Back to reality:
(M)embers of the Navy Seals were flown in by fixed-wing aircraft. They parachuted into the sea with inflatable boats and were picked up by the Bainbridge. On Sunday, the pirates, their fuel gone, were drifting toward the Somali coast. They agreed to accept a tow from the Bainbridge, the senior officials said. At first, the towline was 200 feet long, but as darkness gathered and seas became rough, the towline was shortened to 100 feet, the officials said. It was unclear if this was done with the pirates’ knowledge.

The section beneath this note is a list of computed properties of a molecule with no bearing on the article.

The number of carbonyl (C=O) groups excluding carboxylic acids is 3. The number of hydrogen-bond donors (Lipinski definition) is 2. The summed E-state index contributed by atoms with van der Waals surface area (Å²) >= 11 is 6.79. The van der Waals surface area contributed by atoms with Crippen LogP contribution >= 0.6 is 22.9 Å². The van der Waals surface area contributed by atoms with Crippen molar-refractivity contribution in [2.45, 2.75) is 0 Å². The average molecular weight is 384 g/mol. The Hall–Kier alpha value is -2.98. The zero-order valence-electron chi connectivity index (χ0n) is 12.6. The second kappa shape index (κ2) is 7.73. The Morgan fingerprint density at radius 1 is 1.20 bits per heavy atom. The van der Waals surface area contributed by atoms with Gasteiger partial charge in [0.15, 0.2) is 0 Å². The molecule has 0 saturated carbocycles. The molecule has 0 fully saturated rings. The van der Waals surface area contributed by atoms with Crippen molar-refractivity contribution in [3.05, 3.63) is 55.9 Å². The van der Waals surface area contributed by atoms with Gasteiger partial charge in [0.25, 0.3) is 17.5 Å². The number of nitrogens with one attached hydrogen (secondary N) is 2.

At dusk, a single tracer bullet was seen fired from the lifeboat. The intent was unclear, but it ratcheted up the tension and Seal snipers at the stern rail of the Bainbridge fixed night-vision scopes to their high-powered rifles, getting ready for action.
What they saw was the head and shoulders of two of the pirates emerging from the rear hatch of the lifeboat. Through the window of the front hatch they saw the third pirate, pointing his AK-47 at the back of Captain Phillips, who was seen to be tied up.
That was it: the provocation that fulfilled the president’s order to act only if the captain’s life was in imminent danger, and the opportunity of having clear shots at each captor. The order was given. Senior defense officials, themselves marveling at the skill of the snipers, said each took a target and fired one shot.